Outsourcing mobility: What if your next great hire already works for you?
by Neil Dixon, Head of Client Services, Alexander Mann Solutions
Identifying, engaging and hiring great talent can be challenging in the best of times. If we have a gap in our team, our first thought is often towards exploring the external market and how to successfully attract new talent. While we might well post the roles internally, this can often be seen as a tick-box activity rather than an authentic enquiry. Not seeing your internal talent as your first route to market is a missed opportunity.
A Deloitte study from 2018 found that organizations that promoted internally were 32% more likely to be satisfied with the quality of their hire and that it can take up to 2 years for performance reviews of external hires to reach those of their internal counterparts.
At Alexander Mann Solutions, we have always recognised internal mobility as a strategic priority for successful talent acquisition programmes and we have helped clients build a variety of internal hiring models – all designed to champion internal talent. One of my first assignments with AMS, over 15 years ago was as part of an internal mobility solution for a global engineering business. The organisation had multiple different business lines that were all run as separate entities and AMS provided the link between them, identifying transferable skills and plugging gaps to fill live roles.
The focus of our team was very much on enabling talent to cross-over business boundaries and in so doing, ensuring hiring managers view talent and skills as transferable commodities.
Fast forward 15 years and the importance internal mobility hasn’t gone away. Indeed, given the changes in traditional careers and the shorter tenure individuals now expect to spend with organisations, hiring great talent into the organisation but then also developing and moving this talent around is more important than ever. Lynda Gratton and Andrew Scott explore this idea in their book, The 100 Year Life, as individuals enjoy multiple careers over a 60-70 year working life making frequent pivots and shorter stints the norm.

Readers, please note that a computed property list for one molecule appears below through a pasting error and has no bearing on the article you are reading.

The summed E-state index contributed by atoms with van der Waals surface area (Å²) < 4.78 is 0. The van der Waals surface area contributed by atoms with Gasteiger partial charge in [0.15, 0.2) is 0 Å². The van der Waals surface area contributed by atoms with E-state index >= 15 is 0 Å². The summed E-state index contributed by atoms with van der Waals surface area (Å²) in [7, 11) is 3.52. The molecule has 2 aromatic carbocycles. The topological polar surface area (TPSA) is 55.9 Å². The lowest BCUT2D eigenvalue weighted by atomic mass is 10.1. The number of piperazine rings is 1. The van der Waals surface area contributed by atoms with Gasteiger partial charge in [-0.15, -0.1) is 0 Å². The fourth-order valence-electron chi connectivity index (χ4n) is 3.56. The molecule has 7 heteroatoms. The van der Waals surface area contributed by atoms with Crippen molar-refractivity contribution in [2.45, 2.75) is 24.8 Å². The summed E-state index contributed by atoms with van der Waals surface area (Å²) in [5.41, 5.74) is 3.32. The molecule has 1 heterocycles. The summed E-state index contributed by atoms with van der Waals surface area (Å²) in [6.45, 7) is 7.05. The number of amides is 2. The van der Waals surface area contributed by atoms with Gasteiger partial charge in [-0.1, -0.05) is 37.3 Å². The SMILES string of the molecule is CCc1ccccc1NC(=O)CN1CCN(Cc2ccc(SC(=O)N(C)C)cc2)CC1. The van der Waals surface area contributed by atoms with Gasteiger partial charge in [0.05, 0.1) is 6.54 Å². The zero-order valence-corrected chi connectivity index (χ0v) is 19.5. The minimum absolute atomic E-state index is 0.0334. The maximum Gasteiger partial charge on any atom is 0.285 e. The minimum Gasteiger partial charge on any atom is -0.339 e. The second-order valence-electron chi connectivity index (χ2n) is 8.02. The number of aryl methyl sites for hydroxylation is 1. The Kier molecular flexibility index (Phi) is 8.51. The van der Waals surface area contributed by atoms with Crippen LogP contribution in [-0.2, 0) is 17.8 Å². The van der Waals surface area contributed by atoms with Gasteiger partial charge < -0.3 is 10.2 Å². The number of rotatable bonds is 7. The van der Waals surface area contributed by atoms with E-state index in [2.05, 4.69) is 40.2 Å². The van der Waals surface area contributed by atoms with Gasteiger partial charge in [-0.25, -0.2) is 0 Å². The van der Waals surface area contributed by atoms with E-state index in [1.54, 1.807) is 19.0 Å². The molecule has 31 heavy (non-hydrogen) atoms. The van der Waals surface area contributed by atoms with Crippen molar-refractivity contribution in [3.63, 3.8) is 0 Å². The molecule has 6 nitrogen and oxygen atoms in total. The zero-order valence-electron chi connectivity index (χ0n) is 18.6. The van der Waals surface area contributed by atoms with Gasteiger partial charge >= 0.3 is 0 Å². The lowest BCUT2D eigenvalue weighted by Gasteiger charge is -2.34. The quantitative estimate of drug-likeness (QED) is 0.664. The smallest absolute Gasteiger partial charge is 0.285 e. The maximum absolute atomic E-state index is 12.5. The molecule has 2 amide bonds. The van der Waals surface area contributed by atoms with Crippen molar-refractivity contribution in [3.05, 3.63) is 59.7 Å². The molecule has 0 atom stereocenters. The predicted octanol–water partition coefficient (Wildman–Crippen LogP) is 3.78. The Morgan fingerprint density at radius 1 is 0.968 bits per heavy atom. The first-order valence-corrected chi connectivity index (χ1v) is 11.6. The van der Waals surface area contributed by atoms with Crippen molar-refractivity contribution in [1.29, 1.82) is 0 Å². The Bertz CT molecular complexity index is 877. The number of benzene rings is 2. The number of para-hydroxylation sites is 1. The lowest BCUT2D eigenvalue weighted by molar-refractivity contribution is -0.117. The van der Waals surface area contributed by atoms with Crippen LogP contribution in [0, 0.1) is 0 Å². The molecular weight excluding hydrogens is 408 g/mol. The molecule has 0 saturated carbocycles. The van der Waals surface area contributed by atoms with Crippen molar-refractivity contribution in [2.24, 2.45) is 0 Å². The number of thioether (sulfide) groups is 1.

So, there is a substantial competitive advantage for the organisation that gets employee mobility right. If you can create opportunities for talent to pivot and try new things, you’ll keep that talent engaged and likely employed with you for longer. We’ve already seen an acceleration of this activity in the era of Covid-19, with organisations rapidly transitioning current employees to cover skill gaps, avoiding redundancies and saving on hiring external hiring costs in the process.
As companies look beyond Covid-19, a more agile approach to job architecture and employee mobility may – and should – become the rule. Companies will need to develop strategies and implement programmes that allow talent to more easily move through the organisation, with TA teams likely adopting an internal ‘headhunting’ approach for key skills and capabilities.
The onus will also be on hiring managers to invest in internal talent and work with peers to create opportunities for on-the-job skills transfers. Longer term, the lessons of Covid-19 are likely to fast-track the view of job-architecture and how traits like openness to change are as important as hard skills when assessing talent. Evaluating these capabilities in your existing employees, who are already on the journey with you, will be a lot easier than looking for it externally.
Whatever the future holds, I think now more than ever it warrants more critical thinking about your approach to internal talent.